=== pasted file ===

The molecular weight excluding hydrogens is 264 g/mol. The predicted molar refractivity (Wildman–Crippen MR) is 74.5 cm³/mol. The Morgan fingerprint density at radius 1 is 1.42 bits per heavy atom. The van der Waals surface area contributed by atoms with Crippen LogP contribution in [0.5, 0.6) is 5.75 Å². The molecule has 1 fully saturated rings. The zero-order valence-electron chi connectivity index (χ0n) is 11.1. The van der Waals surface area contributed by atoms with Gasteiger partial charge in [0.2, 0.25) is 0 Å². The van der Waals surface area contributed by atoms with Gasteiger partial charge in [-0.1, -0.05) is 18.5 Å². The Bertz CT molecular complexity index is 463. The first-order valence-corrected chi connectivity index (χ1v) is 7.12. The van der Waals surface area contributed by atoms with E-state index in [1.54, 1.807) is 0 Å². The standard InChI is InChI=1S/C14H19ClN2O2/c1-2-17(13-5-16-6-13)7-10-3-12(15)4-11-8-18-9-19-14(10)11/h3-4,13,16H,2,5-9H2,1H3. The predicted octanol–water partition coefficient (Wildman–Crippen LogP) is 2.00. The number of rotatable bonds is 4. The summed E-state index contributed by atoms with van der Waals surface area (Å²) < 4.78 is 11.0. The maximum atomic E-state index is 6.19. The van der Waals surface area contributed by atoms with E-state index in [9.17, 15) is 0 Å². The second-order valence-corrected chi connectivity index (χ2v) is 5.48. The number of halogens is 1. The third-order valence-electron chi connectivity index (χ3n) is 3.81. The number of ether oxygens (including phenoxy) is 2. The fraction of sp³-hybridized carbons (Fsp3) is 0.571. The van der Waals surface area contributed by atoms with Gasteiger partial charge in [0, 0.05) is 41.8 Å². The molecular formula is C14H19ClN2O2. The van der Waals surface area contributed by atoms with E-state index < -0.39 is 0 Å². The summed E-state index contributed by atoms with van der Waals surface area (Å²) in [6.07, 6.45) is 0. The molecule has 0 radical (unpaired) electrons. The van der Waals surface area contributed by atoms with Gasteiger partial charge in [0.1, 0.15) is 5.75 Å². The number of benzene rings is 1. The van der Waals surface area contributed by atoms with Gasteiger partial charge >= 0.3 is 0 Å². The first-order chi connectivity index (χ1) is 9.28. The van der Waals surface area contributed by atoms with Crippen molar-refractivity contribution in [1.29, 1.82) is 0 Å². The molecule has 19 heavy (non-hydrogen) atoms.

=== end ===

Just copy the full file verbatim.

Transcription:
The molecular weight excluding hydrogens is 264 g/mol. The predicted molar refractivity (Wildman–Crippen MR) is 74.5 cm³/mol. The Morgan fingerprint density at radius 1 is 1.42 bits per heavy atom. The van der Waals surface area contributed by atoms with Crippen LogP contribution in [0.5, 0.6) is 5.75 Å². The molecule has 1 fully saturated rings. The zero-order valence-electron chi connectivity index (χ0n) is 11.1. The van der Waals surface area contributed by atoms with Gasteiger partial charge in [0.2, 0.25) is 0 Å². The van der Waals surface area contributed by atoms with Gasteiger partial charge in [-0.1, -0.05) is 18.5 Å². The Bertz CT molecular complexity index is 463. The first-order valence-corrected chi connectivity index (χ1v) is 7.12. The van der Waals surface area contributed by atoms with E-state index in [1.54, 1.807) is 0 Å². The standard InChI is InChI=1S/C14H19ClN2O2/c1-2-17(13-5-16-6-13)7-10-3-12(15)4-11-8-18-9-19-14(10)11/h3-4,13,16H,2,5-9H2,1H3. The predicted octanol–water partition coefficient (Wildman–Crippen LogP) is 2.00. The number of rotatable bonds is 4. The summed E-state index contributed by atoms with van der Waals surface area (Å²) < 4.78 is 11.0. The maximum atomic E-state index is 6.19. The van der Waals surface area contributed by atoms with E-state index in [9.17, 15) is 0 Å². The second-order valence-corrected chi connectivity index (χ2v) is 5.48. The number of halogens is 1. The third-order valence-electron chi connectivity index (χ3n) is 3.81. The number of ether oxygens (including phenoxy) is 2. The fraction of sp³-hybridized carbons (Fsp3) is 0.571. The van der Waals surface area contributed by atoms with Gasteiger partial charge in [0, 0.05) is 41.8 Å². The molecular formula is C14H19ClN2O2. The van der Waals surface area contributed by atoms with E-state index < -0.39 is 0 Å². The summed E-state index contributed by atoms with van der Waals surface area (Å²) in [6.07, 6.45) is 0. The molecule has 0 radical (unpaired) electrons. The van der Waals surface area contributed by atoms with Gasteiger partial charge in [0.1, 0.15) is 5.75 Å². The number of benzene rings is 1. The van der Waals surface area contributed by atoms with Gasteiger partial charge >= 0.3 is 0 Å². The first-order chi connectivity index (χ1) is 9.28. The van der Waals surface area contributed by atoms with Crippen molar-refractivity contribution in [1.29, 1.82) is 0 Å². The molecule has 19 heavy (non-hydrogen) atoms.